Two black boxes have been recovered from the wreckage of the charter plane that crashed in the Colombian mountains, killing 71 people.
The plane, carrying Brazilian football team Chapecoense and a number of journalists, reported an electrical fault before crashing near the town of Medellin.
Colombia's worst air disaster in two decades came as the team from Brazil's top soccer league flew to what was expected to be one of their most important games ever.
"Chapecoense - they were having a fairytale season," Colombia-based journalist James Bargent told the Paul Henry programme.
"As short ago as 2008 they were at the bottom division of Brazilian football, so they'd climbed through the divisions, they'd only been in the top division for three seasons and they've overachieved every year.
"What they were flying into Medellin for was the final of the Copa Sudamericana, which would've been the biggest event in the history of this football team. They've never competed in such a major international tournament, they've never really won any major cups before."
Defender Filipe Machado took posted a video on Instagram, showing the jubilant team onboard the plane at the start of its trip.
The plane, en route from Bolivia where the team had a stopover, went down about 10:15pm on Monday (local time). Initial reports said 72 passengers and a crew of nine were on board, but the number was revised to 68 passengers after confirmation four people did not get on the plane at Bolivia.
It had reported electrical problems and declared an emergency minutes earlier as it neared its destination, Medellin airport officials said.
At the crash scene near the town of La Union in wooded highlands outside Medellin, dozens of bodies were laid out and covered with sheets around the wreckage of the BAe 146.
The plane was shattered against a mountainside with the tail end virtually disintegrated. Rain hampered dozens of rescuers as they combed the muddy and forested area.
The survivors were listed as three players, a journalist and two members of the flight crew. Two of the six were in grave condition.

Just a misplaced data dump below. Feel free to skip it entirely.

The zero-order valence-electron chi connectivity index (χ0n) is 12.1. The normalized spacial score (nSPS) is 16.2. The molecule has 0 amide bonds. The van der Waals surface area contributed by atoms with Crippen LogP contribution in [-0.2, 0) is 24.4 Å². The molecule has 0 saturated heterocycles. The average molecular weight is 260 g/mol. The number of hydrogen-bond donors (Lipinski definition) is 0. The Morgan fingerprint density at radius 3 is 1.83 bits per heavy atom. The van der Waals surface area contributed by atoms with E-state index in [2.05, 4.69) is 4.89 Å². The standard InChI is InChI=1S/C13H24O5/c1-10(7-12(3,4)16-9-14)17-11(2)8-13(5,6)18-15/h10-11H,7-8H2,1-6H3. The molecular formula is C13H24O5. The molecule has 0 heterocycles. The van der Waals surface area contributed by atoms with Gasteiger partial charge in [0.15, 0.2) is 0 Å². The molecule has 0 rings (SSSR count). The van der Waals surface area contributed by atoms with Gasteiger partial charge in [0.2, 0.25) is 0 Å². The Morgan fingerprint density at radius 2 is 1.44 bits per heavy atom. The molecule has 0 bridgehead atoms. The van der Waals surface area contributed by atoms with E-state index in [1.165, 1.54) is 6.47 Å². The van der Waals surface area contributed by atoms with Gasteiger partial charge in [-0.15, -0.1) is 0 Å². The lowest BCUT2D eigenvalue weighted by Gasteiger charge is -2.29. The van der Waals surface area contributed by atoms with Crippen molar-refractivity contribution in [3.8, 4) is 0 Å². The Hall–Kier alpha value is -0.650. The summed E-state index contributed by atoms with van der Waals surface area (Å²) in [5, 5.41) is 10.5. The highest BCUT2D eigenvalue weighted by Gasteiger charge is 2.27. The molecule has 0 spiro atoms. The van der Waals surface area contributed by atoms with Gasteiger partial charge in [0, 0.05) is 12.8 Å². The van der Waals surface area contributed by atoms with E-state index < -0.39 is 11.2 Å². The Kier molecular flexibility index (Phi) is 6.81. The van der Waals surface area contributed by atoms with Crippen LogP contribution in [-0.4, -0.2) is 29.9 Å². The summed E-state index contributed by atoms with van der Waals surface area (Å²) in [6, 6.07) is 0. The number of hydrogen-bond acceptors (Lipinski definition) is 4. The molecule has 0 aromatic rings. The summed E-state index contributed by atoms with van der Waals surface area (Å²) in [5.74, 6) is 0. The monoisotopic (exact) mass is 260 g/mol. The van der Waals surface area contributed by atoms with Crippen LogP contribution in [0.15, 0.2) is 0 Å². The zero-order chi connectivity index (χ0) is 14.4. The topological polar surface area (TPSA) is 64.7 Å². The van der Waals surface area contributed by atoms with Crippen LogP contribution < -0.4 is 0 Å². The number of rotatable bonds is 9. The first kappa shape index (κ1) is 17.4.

It was the first time Chapecoense, a small club from the southern Brazilian town of Chapeco, had reached the final of a major South American club competition.
Brazilian news organisations said 21 journalists had been on board the plane to cover the match.
Global soccer was stunned, matches were cancelled around South America, and Brazil declared three days of mourning.
Tributes to the players and the team have been flooding social media. One of football's most famous players Pele tweeted an image of the team's flag, saying in Portugese: "The Brazilian football family is in mourning. It's a tragedy. I send my condolences to the families of the deceased. Rest in peace."
"I express my solidarity in this sad hour during which tragedy has beset dozens of Brazilian families," President Michel Temer said.
Colombian President Juan Manuel Santos tweeted his condolences. "Solidarity with the families of the victims and Brazil," he said.
Colombia's civil aviation authority named the survivors as players Alan Ruschel, Jackson Follmann and Helio Neto; journalist Rafael Valmorbida; air stewardess Ximena Suarez and flight technician Erwin Tumiri.
Flight tracking service Flightradar24 said on Twitter the last signal from flight 2933 was received when it was at 15,500 feet (4724 m), about 30 km from its destination, which sits at an altitude of 7000 feet (2133 m).
Reuters / Newshub.